Tyson Foods lifts mask mandate for some workers, but not at meat plants – Reuters

Tyson Foods lifts mask mandate for some workers, but not at meat plants – Reuters

A Tyson Foods employee puts on a second protective mask outside of the company’s meat processing plant, which has been hit by a coronavirus disease (COVID-19) outbreak, in Waterloo, Iowa, U.S. April 22, 2020. Picture taken April 22, 2020. Jeffrey Becker/USA TODAY NETWORK via REUTERS/File Photo
CHICAGO, Feb 15 (Reuters) – Tyson Foods Inc (TSN.N)lifted a mask mandate for fully vaccinated employees at some U.S. facilities on Tuesday, but those at meatpacking plants must continue wearing masks for now.
The meat processor joins major employers like Amazon.com and Walmart (WMT.N) in relaxing mask requirements. read more
Tyson said its policy applies to employees at facilities not inspected by the U.S. Department of Agriculture’s (USDA) Food Safety and Inspection Service (FSIS). The agency inspects meatpacking plants, a hot spot for COVID-19 outbreaks early in the pandemic.
Employees at corporate offices, distribution centers, feed mills and some production facilities inspected by the U.S. Food and Drug Administration can go maskless if state and local laws allow it, Tyson spokesman Derek Burleson said.
The company will work with the USDA to potentially extend the policy to workers in meatpacking plants who are not in contact with government inspectors, Burleson said. He added that the policy does not yet impact most Tyson employees.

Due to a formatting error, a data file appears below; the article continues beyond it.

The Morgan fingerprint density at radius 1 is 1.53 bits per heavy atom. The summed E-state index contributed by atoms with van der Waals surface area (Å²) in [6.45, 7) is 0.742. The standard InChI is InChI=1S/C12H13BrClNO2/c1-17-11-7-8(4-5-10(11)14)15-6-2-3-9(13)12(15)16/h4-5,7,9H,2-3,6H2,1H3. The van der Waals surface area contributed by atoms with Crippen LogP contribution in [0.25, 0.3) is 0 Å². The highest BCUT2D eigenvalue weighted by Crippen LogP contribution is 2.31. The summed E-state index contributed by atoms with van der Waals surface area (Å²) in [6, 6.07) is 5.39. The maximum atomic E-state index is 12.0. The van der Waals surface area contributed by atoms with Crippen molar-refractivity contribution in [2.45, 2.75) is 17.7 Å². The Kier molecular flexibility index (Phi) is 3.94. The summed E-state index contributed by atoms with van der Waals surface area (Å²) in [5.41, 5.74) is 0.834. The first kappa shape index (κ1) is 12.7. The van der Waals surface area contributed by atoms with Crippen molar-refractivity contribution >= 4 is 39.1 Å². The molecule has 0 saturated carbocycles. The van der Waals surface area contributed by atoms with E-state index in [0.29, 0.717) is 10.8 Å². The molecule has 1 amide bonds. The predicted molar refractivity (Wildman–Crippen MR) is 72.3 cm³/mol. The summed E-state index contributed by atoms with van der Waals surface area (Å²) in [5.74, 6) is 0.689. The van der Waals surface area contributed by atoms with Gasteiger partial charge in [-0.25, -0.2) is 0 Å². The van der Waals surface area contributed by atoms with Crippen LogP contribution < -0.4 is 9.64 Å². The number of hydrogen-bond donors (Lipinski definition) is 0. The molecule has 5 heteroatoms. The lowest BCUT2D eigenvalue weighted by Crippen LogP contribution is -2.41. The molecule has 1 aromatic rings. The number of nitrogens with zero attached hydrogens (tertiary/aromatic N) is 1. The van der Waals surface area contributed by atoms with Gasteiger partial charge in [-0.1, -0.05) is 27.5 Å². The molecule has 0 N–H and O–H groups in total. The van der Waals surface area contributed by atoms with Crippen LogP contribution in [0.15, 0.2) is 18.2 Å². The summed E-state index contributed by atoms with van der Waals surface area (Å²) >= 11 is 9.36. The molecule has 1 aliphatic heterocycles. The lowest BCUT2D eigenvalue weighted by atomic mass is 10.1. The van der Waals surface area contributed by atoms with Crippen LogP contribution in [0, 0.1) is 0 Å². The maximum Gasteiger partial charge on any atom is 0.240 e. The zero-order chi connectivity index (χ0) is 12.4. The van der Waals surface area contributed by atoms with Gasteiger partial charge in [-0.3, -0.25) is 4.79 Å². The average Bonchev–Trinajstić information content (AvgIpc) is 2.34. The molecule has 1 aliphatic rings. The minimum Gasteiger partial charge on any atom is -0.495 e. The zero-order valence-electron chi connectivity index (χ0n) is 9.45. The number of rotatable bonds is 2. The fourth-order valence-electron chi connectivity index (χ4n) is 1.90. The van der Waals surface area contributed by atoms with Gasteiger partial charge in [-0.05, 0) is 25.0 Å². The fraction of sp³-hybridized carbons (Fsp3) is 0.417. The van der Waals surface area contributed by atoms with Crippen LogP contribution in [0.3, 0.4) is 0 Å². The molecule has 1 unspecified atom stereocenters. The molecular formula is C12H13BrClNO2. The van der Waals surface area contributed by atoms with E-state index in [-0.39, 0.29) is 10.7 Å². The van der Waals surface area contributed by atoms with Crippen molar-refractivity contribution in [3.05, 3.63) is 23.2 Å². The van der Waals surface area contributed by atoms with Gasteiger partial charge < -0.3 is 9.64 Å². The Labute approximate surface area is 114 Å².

"We’re definitely working with USDA on what this might look like at each of our FSIS-inspected facilities," Burleson said. "We’re working to try to expand this to more facilities."
The USDA requires plant workers to wear masks when federal inspectors are present at facilities in geographic areas with "substantial" or "high" community COVID-19 transmission. An agency spokesman had no immediate comment on Tyson.
Tyson said it is easing mask mandates because of lower infection rates and "extremely low rates of serious illness" among employees. The company last year required workers to be vaccinated.
COVID-19 hit the U.S. meatpacking industry hard at the start of the pandemic, when thousands of worker infections temporarily shut slaughterhouses. In January, rising cases of the Omicron coronavirus variant again forced plants to slow production. read more
Tyson said it will continue to provide masks for employees who chose to wear them and watch for new coronavirus variants. The company has said it spent $810 million on preventive COVID-19 measures. read more
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